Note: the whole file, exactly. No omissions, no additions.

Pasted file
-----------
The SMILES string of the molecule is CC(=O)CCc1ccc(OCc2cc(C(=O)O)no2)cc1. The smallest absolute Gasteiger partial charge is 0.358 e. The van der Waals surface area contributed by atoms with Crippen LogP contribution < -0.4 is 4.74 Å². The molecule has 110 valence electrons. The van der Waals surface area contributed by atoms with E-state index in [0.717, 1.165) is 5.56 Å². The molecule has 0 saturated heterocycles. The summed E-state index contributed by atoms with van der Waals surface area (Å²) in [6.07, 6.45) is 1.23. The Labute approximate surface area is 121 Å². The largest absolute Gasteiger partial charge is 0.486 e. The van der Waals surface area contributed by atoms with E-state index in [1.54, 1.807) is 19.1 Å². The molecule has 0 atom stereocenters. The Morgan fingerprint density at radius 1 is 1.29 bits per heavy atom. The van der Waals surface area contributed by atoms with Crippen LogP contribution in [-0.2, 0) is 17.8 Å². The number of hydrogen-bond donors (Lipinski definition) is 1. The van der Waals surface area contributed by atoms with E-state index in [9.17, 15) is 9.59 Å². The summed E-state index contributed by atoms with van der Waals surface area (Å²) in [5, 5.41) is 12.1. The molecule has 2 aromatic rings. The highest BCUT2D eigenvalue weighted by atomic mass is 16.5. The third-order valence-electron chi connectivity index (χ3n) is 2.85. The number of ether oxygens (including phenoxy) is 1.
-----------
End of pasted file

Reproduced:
The SMILES string of the molecule is CC(=O)CCc1ccc(OCc2cc(C(=O)O)no2)cc1. The smallest absolute Gasteiger partial charge is 0.358 e. The van der Waals surface area contributed by atoms with Crippen LogP contribution < -0.4 is 4.74 Å². The molecule has 110 valence electrons. The van der Waals surface area contributed by atoms with E-state index in [0.717, 1.165) is 5.56 Å². The molecule has 0 saturated heterocycles. The summed E-state index contributed by atoms with van der Waals surface area (Å²) in [6.07, 6.45) is 1.23. The Labute approximate surface area is 121 Å². The largest absolute Gasteiger partial charge is 0.486 e. The van der Waals surface area contributed by atoms with E-state index in [1.54, 1.807) is 19.1 Å². The molecule has 0 atom stereocenters. The Morgan fingerprint density at radius 1 is 1.29 bits per heavy atom. The van der Waals surface area contributed by atoms with Crippen LogP contribution in [-0.2, 0) is 17.8 Å². The number of hydrogen-bond donors (Lipinski definition) is 1. The van der Waals surface area contributed by atoms with E-state index in [9.17, 15) is 9.59 Å². The summed E-state index contributed by atoms with van der Waals surface area (Å²) in [5, 5.41) is 12.1. The molecule has 2 aromatic rings. The highest BCUT2D eigenvalue weighted by atomic mass is 16.5. The third-order valence-electron chi connectivity index (χ3n) is 2.85. The number of ether oxygens (including phenoxy) is 1.